Azure Resource Graph

Azure resource graph is a resource exploration service that gives full visibility of the resources among all the subscriptions and management groups. Let’s understand the need for an Azure resource graph by an example, suppose we want to know the number of resources of all locations among all subscriptions. Then below Azure CLI command will give the result.

az graph query -q "summarize count ()"

We can say that it can be achieved simply by clicking on ‘All resources’ on the Azure portal then why should we use this graph resource command. Exactly, the Azure portal is using the resource graph behind the seen to give this experience. Now we can experience that at scale for our resources. Let’s little twist the previous example, we want to see all the resources by location. Now for this, we have to write the script and before that, we need to understand the resource manager (RM) model, a different version of RM, and still, there is a chance that you will not get the result as expected due to the RM throttling. Using the Resource graph is as simple as below.

az graph query -q "summarize count () by location"

Now, you may already have the impression that Resource Graphs use query language, either we have to use Azure CLI or Azure PowerShell to experience the power of Resource Graph. To understand the azure resource graph query language click here. Here is a few starter resource graph query from where you can start. Another use of the resource is a graph is to check instance policy impact analysis. We will cover this in another post.

In this post, we are going to use Azur CLI to demonstrate a few examples and assuming you already know how to connect/install Azure CLI. We need to connect to install/enable Azure Resource Graph Extension to run the resource graph command as below.

az extension add --name resource-graph

Example 1: Count all the resources among all subscriptions in your environment.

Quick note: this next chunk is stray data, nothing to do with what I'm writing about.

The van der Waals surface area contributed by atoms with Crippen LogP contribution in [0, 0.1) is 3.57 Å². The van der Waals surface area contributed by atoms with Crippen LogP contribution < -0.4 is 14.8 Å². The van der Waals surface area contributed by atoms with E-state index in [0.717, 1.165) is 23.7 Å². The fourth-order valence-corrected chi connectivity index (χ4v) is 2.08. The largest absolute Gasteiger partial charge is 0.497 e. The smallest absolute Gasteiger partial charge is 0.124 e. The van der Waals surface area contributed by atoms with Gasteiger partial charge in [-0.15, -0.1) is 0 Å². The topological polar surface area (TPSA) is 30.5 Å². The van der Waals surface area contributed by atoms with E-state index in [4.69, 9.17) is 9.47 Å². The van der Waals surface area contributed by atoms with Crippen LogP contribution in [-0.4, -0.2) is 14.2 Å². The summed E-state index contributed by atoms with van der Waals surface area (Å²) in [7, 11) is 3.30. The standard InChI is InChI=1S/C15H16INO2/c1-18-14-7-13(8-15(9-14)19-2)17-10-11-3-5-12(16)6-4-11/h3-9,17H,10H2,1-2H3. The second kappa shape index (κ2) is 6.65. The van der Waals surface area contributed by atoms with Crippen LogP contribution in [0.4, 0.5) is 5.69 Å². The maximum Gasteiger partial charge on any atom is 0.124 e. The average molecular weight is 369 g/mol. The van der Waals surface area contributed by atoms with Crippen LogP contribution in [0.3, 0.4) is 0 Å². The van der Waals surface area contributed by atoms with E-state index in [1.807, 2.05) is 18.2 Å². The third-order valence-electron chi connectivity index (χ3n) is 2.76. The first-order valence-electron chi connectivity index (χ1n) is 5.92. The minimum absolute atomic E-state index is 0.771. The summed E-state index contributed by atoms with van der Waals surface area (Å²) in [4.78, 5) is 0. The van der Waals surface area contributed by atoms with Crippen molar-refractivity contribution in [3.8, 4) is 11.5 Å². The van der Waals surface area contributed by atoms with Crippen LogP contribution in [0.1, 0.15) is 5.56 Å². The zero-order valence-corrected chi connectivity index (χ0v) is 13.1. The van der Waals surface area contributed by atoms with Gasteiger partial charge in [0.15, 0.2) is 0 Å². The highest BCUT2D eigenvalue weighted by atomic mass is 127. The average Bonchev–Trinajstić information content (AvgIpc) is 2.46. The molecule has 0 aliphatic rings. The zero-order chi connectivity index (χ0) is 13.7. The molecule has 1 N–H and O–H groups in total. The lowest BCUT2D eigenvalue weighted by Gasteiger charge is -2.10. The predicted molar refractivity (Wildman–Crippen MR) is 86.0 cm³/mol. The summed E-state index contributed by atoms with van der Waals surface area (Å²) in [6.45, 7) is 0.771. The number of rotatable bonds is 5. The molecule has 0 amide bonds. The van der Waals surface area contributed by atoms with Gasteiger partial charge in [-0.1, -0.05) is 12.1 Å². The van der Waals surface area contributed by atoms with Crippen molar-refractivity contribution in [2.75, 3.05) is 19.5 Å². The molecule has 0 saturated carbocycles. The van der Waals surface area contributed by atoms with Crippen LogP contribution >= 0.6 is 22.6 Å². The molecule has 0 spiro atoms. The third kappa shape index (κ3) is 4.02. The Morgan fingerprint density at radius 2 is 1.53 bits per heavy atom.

az graph query -q "summarize count ()"

The above command shows, that there is a total of nine resources in the environment.

Example 2: Count all the resource by location in your environment.

az graph query -q "summarize count () by location"

Here, we can see West Europe hs 15 resources, global 1 resource, and North Europe has 1 resource.

Example 3: Count all the resources by type

az graph query -q "summarize count () by type"

Here, we are getting the resource count by its types such as storage account, alert rules, server farm, sites, and DNS zones.

Example 4: Count all the Linux VM having OS version 18.04. This type of query will be very helpful in a scenario like ‘we came to know there is a vulnerability in a specific OS version and we need to know how many VM we have, having such vulnerability.

az graph query -q "where type =~ 'microsoft.compute/virtualmachines' | summarize count() by
OS = 'Linux',
OsVersion = '18.04'" --output table

Here, we can see there are two Linux ver 180.4 VMs in the environment.

In this post, we have only discussed the ‘count‘ operation. There are many other operations as below which gives a wide range of results as per the scenario and requirements.

Refer above hyperlinks to learn other operations which will navigate you to the Microsoft official documentation.